Lindsay to spend thousands to clean city’s water

Lindsay accepts study to reduce disinfectant byproducts from surface water treatment plant, dedicates $343,500 to proposed project

LINDSAY – Lindsay may be on their way to bringing their drinking water into state compliance.

Last week at the Lindsay City Council’s July 28 meeting, city services and planning director Michael Camarena presented a feasibility study. He noted that the city’s water system has been out of compliance with the Stage 2 disinfection byproduct rule for total trihalomethanes and five haloacetic acid maximum contaminant levels.

The state’s division for drinking water under the State Water Resources Control Board had issued a compliance order to rectify exceedances of disinfection byproducts. The city has been required to notify water accounts every quarter the system is out of compliance.

Lindsay’s consulting group, Provost and Pritchard, evaluated the factors contributing to the city’s high disinfectant byproducts levels in a Feb. 20, 2018 memo. Provost and Pritchard provided a series of potential mitigation measures. According to Camarena’s report, with $70,500 acquired from Tulare-Kern Integrated Regional Water Management Disadvantaged Community Involvement Program, Provost and Pritchard was able to complete a surface water treatment plant disinfection byproducts mitigation improvements feasibility study.

The study identified two projects to bring the city’s water system back into compliance. The first project was to relocate the primary disinfection process from the Friant Kern Canal to the surface water treatment plant. The second project was the installation of a dedicated pipeline from the discharge of the surface water treatment plant to the water storage tank.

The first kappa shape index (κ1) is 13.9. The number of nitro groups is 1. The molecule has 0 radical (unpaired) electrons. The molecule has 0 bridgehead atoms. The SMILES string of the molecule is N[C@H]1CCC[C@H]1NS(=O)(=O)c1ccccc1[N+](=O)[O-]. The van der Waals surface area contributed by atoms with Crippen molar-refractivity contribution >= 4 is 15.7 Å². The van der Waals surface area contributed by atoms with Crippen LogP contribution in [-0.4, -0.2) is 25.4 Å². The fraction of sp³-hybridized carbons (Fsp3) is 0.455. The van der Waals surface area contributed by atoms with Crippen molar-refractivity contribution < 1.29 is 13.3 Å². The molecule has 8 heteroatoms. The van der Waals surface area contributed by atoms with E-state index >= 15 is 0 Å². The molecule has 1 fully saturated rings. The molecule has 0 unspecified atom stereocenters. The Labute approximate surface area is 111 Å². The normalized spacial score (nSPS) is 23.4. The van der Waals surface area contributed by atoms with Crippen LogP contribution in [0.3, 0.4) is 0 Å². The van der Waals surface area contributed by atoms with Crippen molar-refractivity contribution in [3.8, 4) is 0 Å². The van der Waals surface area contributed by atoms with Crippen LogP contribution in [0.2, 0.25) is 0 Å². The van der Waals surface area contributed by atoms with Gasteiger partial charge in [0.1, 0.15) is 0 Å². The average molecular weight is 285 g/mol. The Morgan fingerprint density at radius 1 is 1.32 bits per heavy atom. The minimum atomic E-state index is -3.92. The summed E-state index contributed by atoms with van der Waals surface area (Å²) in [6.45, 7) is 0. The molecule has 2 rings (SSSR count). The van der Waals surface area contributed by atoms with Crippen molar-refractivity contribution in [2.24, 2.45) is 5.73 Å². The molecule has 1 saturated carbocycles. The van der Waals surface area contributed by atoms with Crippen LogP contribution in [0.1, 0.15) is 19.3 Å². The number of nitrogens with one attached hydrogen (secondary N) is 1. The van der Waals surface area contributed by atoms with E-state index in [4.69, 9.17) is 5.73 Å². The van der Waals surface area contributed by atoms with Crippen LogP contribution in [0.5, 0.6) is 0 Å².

“This study analyzed both options with the disinfection relocation project identified as the prime project selected. There were too many unknown variables with the pipeline project and the initial pipeline alignment would likely not fit in the Harvard Avenue right of way,” Camarena’s report stated.

According to a staff report, the estimated cost of the disinfection relocation project is $343,500. The report adds that this money has already been identified in the 2020-2021 water fund capital improvement program.

Camarena added that while this may work under the current rules, there is no telling if the rules may change.

“We have expectations that this will be successful but what we can’t predict, and I don’t think we have any idea at this point in time, is if water treatment rules change at some point in the future,” Camarena said.

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